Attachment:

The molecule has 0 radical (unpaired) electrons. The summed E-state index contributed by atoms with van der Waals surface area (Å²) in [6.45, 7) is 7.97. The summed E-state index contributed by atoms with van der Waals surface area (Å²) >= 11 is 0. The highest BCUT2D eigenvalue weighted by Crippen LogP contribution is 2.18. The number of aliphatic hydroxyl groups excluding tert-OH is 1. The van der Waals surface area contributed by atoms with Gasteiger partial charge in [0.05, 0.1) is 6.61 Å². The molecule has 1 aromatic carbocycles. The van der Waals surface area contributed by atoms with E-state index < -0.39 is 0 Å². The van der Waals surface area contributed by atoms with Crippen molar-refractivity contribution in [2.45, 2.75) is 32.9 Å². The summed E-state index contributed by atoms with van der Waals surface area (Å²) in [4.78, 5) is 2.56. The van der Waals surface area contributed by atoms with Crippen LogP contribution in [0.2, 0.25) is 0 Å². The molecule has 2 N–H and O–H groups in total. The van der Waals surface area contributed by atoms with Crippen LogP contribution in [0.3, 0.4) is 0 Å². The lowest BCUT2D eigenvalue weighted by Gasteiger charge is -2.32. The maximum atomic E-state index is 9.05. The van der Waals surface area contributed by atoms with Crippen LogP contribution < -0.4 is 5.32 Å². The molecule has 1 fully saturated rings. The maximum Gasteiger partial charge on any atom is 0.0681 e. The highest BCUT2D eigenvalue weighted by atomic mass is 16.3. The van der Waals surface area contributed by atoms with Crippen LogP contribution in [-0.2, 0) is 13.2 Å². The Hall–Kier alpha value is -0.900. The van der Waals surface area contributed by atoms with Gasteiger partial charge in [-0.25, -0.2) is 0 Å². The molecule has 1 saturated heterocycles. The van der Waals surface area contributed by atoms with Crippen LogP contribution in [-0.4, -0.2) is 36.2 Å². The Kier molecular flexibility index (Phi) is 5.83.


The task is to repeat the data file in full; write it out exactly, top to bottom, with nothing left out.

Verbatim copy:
The molecule has 0 radical (unpaired) electrons. The summed E-state index contributed by atoms with van der Waals surface area (Å²) in [6.45, 7) is 7.97. The summed E-state index contributed by atoms with van der Waals surface area (Å²) >= 11 is 0. The highest BCUT2D eigenvalue weighted by Crippen LogP contribution is 2.18. The number of aliphatic hydroxyl groups excluding tert-OH is 1. The van der Waals surface area contributed by atoms with Gasteiger partial charge in [0.05, 0.1) is 6.61 Å². The molecule has 1 aromatic carbocycles. The van der Waals surface area contributed by atoms with E-state index < -0.39 is 0 Å². The van der Waals surface area contributed by atoms with Crippen molar-refractivity contribution in [2.45, 2.75) is 32.9 Å². The summed E-state index contributed by atoms with van der Waals surface area (Å²) in [4.78, 5) is 2.56. The van der Waals surface area contributed by atoms with Crippen LogP contribution in [0.2, 0.25) is 0 Å². The molecule has 2 N–H and O–H groups in total. The van der Waals surface area contributed by atoms with Crippen LogP contribution in [0.3, 0.4) is 0 Å². The lowest BCUT2D eigenvalue weighted by Gasteiger charge is -2.32. The maximum atomic E-state index is 9.05. The van der Waals surface area contributed by atoms with Crippen LogP contribution < -0.4 is 5.32 Å². The molecule has 1 fully saturated rings. The maximum Gasteiger partial charge on any atom is 0.0681 e. The highest BCUT2D eigenvalue weighted by atomic mass is 16.3. The van der Waals surface area contributed by atoms with Crippen LogP contribution in [-0.2, 0) is 13.2 Å². The Hall–Kier alpha value is -0.900. The van der Waals surface area contributed by atoms with Gasteiger partial charge in [-0.25, -0.2) is 0 Å². The molecule has 1 saturated heterocycles. The van der Waals surface area contributed by atoms with Crippen LogP contribution in [-0.4, -0.2) is 36.2 Å². The Kier molecular flexibility index (Phi) is 5.83.